The “sheep” are “you who are blessed” but they are still given the invitation to “come and receive of the inheritance”…doesn’t mean they come. They are blessed for their actions on earth just as positive actions are blessed by our Father in this world…I think of it as a reward…this is not about salvation..this “you who are blessed” this is about reward for doing right. There is salvation and then there are rewards…for example..in the beatitudes, it mentions great is your reward in heaven…the rewards don’t get us to heaven…..only salvation, our belief, our calling on the name of the Lord, accepting the invitation. The sheep are given the invitation to come and receive of the inheritance…an extra special calling..drawing..perhaps…but still a call to come. Rewards and treasure are stored up for us in heaven for our good works…”laying up treasure in heaven where thieves do not break in and steal.” Those are rewards for the ones who have received salvation and follow with good works…faith without works is dead…faith is an automatic response to the grace of God..not a compulsion or rather a heavy hand saying we have to do this..but it is cheerfully given. Probably the question of “Will some who have never know Jesus, be accepted into His Kingdom?” Yes if they receive His invitation…just as we receive His invitation to come and receive Him as our inheritance.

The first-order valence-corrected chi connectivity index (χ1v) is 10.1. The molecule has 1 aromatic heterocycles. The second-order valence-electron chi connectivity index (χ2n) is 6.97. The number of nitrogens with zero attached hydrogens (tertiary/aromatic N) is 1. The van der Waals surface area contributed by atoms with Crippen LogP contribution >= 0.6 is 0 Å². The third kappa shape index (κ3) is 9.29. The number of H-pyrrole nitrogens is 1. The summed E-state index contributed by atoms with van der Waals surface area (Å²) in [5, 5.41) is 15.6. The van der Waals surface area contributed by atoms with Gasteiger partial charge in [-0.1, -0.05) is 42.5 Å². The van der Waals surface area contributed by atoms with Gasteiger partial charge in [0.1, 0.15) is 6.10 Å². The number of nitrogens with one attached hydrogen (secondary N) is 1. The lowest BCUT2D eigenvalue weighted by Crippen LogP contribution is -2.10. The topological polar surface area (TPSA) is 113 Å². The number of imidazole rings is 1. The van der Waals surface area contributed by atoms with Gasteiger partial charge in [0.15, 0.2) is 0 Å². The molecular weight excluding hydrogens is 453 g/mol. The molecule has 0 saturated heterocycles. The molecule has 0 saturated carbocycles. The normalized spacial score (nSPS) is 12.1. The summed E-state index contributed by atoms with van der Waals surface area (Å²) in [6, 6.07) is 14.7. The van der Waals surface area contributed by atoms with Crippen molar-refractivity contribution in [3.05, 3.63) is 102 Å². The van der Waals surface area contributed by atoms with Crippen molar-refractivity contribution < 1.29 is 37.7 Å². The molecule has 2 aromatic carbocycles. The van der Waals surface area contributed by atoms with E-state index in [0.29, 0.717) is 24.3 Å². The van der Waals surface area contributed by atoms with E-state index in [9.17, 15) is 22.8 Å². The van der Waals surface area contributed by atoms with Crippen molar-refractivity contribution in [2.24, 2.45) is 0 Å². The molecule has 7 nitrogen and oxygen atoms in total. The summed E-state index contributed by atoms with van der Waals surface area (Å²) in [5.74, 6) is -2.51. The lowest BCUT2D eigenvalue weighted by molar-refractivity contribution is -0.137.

• Larry

    Salvation according to Katrina, “Probably the question of “Will some who have never known Jesus, be accepted into His Kingdom?” Yes if they receive His invitation…just as we receive His invitation to come and receive Him as our inheritance.”

    Salvation according to the Holly Spirit through Luke—Acts 4:12, “Salvation is found in no one else, for there is no other name under heaven given to men by which we must be saved.”.

    Salvation according to the Holy Spirit through John—John 14:6, I (Jesus) am the way, the truth, and the life; no one comes to the Father, but through Me.”